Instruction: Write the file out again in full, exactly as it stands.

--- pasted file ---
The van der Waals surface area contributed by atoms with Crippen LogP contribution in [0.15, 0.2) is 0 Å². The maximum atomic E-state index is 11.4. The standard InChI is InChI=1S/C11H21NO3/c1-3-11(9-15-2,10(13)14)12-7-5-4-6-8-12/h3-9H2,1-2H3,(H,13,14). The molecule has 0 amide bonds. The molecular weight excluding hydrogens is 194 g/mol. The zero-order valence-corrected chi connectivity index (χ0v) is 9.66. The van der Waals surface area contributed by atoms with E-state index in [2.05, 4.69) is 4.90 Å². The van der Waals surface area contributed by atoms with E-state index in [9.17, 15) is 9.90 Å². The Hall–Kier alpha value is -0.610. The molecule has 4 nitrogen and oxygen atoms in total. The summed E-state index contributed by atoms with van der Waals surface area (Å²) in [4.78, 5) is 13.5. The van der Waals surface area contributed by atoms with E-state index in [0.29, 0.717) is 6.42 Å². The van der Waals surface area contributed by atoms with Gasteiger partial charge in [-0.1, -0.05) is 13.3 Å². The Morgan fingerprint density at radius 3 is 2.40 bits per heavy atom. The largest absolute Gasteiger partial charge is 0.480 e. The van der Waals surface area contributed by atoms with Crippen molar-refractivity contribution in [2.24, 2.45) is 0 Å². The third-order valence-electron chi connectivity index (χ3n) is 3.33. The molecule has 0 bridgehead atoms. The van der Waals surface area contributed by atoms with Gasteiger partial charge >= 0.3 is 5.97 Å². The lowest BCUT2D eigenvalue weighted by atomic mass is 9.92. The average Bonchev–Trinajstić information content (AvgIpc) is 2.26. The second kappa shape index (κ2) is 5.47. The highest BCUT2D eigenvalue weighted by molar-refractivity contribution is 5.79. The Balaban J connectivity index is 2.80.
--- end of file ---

The van der Waals surface area contributed by atoms with Crippen LogP contribution in [0.15, 0.2) is 0 Å². The maximum atomic E-state index is 11.4. The standard InChI is InChI=1S/C11H21NO3/c1-3-11(9-15-2,10(13)14)12-7-5-4-6-8-12/h3-9H2,1-2H3,(H,13,14). The molecule has 0 amide bonds. The molecular weight excluding hydrogens is 194 g/mol. The zero-order valence-corrected chi connectivity index (χ0v) is 9.66. The van der Waals surface area contributed by atoms with E-state index in [2.05, 4.69) is 4.90 Å². The van der Waals surface area contributed by atoms with E-state index in [9.17, 15) is 9.90 Å². The Hall–Kier alpha value is -0.610. The molecule has 4 nitrogen and oxygen atoms in total. The summed E-state index contributed by atoms with van der Waals surface area (Å²) in [4.78, 5) is 13.5. The van der Waals surface area contributed by atoms with E-state index in [0.29, 0.717) is 6.42 Å². The van der Waals surface area contributed by atoms with Gasteiger partial charge in [-0.1, -0.05) is 13.3 Å². The Morgan fingerprint density at radius 3 is 2.40 bits per heavy atom. The largest absolute Gasteiger partial charge is 0.480 e. The van der Waals surface area contributed by atoms with Crippen molar-refractivity contribution in [2.24, 2.45) is 0 Å². The third-order valence-electron chi connectivity index (χ3n) is 3.33. The molecule has 0 bridgehead atoms. The van der Waals surface area contributed by atoms with Gasteiger partial charge >= 0.3 is 5.97 Å². The lowest BCUT2D eigenvalue weighted by atomic mass is 9.92. The average Bonchev–Trinajstić information content (AvgIpc) is 2.26. The second kappa shape index (κ2) is 5.47. The highest BCUT2D eigenvalue weighted by molar-refractivity contribution is 5.79. The Balaban J connectivity index is 2.80.